me in reference to worried readers. “I strive for realism,” I replied.
wuss out when my stories seem real to people.” If I may repeat myself—I
seriously the comments that are made by readers and reviewers.
What is your current favorite book
(besides yours)? TV show? Movie?
I am presently reading “14” by J.T. Ellison and am enjoying it very
much. I enjoy Colin Cotterill’s books—wonderful characters. I have On
The Original Scroll on my to-be-read stack. I think that will be fun,
but fun. TV shows? Saving Grace and The Closer keep me interested.
Movies? Small, indie films mostly. Although, because of my work
usually end up watching films as DVDs on my computer. That makes my
Colin Cotterill? One
of my favorites! Actually got my Mystery Book Club to read
33 Teeth. Good taste, Mr. Fate)
Name your five favorite living
writers. Oh – come on – don’t say,
“I don’t want to hurt anyone’s feelings! Spill it!
I love it when you take charge, but the question is too tough. Five
wouldn’t get near the number of living writers I enjoy reading.
Lansdale is always right there. I caught myself reading some Hemingway
other day in a bookstore that had some of his first editions. That
memories of sitting in a bibliothèque at Place de l’Odeon and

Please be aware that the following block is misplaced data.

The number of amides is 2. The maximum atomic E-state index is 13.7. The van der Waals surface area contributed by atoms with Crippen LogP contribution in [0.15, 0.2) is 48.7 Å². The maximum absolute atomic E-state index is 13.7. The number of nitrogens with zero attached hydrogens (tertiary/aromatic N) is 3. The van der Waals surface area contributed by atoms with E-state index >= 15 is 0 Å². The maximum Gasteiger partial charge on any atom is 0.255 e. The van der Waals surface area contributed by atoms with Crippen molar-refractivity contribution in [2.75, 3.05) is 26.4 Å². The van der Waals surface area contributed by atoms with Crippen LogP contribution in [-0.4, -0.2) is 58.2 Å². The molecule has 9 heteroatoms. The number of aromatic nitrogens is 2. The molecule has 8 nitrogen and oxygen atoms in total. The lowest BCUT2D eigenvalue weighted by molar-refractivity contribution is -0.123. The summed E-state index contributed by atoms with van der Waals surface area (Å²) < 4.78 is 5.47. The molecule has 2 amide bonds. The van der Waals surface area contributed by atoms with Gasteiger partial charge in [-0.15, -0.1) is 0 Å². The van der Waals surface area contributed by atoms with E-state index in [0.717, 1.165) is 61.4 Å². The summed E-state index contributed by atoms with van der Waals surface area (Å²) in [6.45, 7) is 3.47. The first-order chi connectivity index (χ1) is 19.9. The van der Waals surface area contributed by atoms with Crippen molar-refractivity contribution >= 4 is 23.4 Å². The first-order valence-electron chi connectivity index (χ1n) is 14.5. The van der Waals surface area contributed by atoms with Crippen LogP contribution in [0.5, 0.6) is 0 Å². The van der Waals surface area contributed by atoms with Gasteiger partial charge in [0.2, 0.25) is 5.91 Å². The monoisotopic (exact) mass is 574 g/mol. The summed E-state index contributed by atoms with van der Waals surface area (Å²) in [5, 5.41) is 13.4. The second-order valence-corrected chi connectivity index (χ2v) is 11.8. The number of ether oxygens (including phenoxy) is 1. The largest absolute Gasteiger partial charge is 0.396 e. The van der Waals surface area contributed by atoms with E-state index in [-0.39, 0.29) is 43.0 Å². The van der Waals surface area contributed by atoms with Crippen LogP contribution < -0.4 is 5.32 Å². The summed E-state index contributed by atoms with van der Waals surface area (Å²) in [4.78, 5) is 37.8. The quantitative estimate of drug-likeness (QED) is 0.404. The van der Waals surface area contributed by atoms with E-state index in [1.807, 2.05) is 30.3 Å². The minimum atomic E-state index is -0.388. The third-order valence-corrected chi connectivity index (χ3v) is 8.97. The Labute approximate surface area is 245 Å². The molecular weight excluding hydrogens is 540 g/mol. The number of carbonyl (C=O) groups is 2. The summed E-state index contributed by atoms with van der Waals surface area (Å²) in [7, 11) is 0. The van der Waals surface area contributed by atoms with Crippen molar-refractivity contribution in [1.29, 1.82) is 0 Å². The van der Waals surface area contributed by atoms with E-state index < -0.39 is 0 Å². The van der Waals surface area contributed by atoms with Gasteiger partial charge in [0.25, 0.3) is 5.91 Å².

reading one after
another every title they had of his. That was the winter of 1959-60. I
think he’s fashionable now, and I know for sure he is no longer living.
you can do stream of consciousness questions, fair’s fair with my
(Drat- foiled again!)
Why don’t you have Baby Shark t-shirts? Coffee mugs? Shot glasses?
The “artiste” in me should be disturbed by that question, I
suppose. But you knew I was way too practical to not take you
Jenny’s medical school costs staring me in the face, the thought of
Baby Shark is just too “American” not to have crossed my mind. So, yes,
chatting with Penn Jillette a day or so ago about a t-shirt that would
Baby Shark on it, and also a quote from him. So, I don’t know. Is that
right direction? Well, I suppose it could be, but I’m not planning on
with any alacrity, or speed, either, for that matter. Maybe closer to
being made, the optimist said.
(There goes my
Okay, Barb. Are you ever going to post a review of High Plains
Redemption? Just asking. The prism through which you see things is
little different, so I’m curious. That’s all.
(I did post the
review last week...hmmm..he is not reading Front Street Reviews every
night before bed? I thought we had a deal?)
Thanks for the questions, Barb. It is
always a pleasure talking with